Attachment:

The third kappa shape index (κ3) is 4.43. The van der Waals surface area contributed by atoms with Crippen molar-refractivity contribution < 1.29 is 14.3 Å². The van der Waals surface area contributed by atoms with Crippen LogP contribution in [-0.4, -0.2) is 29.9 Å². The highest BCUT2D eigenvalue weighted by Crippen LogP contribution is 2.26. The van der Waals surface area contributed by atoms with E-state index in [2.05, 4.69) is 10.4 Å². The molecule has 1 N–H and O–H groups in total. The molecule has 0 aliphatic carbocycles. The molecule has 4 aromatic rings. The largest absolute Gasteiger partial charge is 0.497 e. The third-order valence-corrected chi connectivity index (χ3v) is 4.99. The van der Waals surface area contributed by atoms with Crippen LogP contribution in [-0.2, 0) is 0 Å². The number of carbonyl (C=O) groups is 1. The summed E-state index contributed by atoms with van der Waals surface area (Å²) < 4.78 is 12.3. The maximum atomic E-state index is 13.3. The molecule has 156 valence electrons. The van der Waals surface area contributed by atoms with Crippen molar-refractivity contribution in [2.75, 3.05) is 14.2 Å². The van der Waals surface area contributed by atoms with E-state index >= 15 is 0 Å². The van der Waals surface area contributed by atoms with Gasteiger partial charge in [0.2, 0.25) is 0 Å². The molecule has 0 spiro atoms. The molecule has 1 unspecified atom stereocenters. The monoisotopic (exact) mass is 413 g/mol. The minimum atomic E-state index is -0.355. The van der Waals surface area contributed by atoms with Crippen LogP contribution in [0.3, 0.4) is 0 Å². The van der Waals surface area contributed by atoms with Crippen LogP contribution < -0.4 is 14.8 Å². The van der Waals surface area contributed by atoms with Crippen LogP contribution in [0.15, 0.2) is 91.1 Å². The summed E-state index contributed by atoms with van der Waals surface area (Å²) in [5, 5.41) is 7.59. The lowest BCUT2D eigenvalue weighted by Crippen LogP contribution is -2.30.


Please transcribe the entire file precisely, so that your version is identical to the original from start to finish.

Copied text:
The third kappa shape index (κ3) is 4.43. The van der Waals surface area contributed by atoms with Crippen molar-refractivity contribution < 1.29 is 14.3 Å². The van der Waals surface area contributed by atoms with Crippen LogP contribution in [-0.4, -0.2) is 29.9 Å². The highest BCUT2D eigenvalue weighted by Crippen LogP contribution is 2.26. The van der Waals surface area contributed by atoms with E-state index in [2.05, 4.69) is 10.4 Å². The molecule has 1 N–H and O–H groups in total. The molecule has 0 aliphatic carbocycles. The molecule has 4 aromatic rings. The largest absolute Gasteiger partial charge is 0.497 e. The third-order valence-corrected chi connectivity index (χ3v) is 4.99. The van der Waals surface area contributed by atoms with Crippen LogP contribution in [-0.2, 0) is 0 Å². The number of carbonyl (C=O) groups is 1. The summed E-state index contributed by atoms with van der Waals surface area (Å²) < 4.78 is 12.3. The maximum atomic E-state index is 13.3. The molecule has 156 valence electrons. The van der Waals surface area contributed by atoms with Crippen molar-refractivity contribution in [2.75, 3.05) is 14.2 Å². The van der Waals surface area contributed by atoms with E-state index >= 15 is 0 Å². The van der Waals surface area contributed by atoms with Gasteiger partial charge in [0.2, 0.25) is 0 Å². The molecule has 0 spiro atoms. The molecule has 1 unspecified atom stereocenters. The monoisotopic (exact) mass is 413 g/mol. The minimum atomic E-state index is -0.355. The van der Waals surface area contributed by atoms with Crippen LogP contribution in [0.3, 0.4) is 0 Å². The van der Waals surface area contributed by atoms with Crippen LogP contribution < -0.4 is 14.8 Å². The van der Waals surface area contributed by atoms with Crippen LogP contribution in [0.15, 0.2) is 91.1 Å². The summed E-state index contributed by atoms with van der Waals surface area (Å²) in [5, 5.41) is 7.59. The lowest BCUT2D eigenvalue weighted by Crippen LogP contribution is -2.30.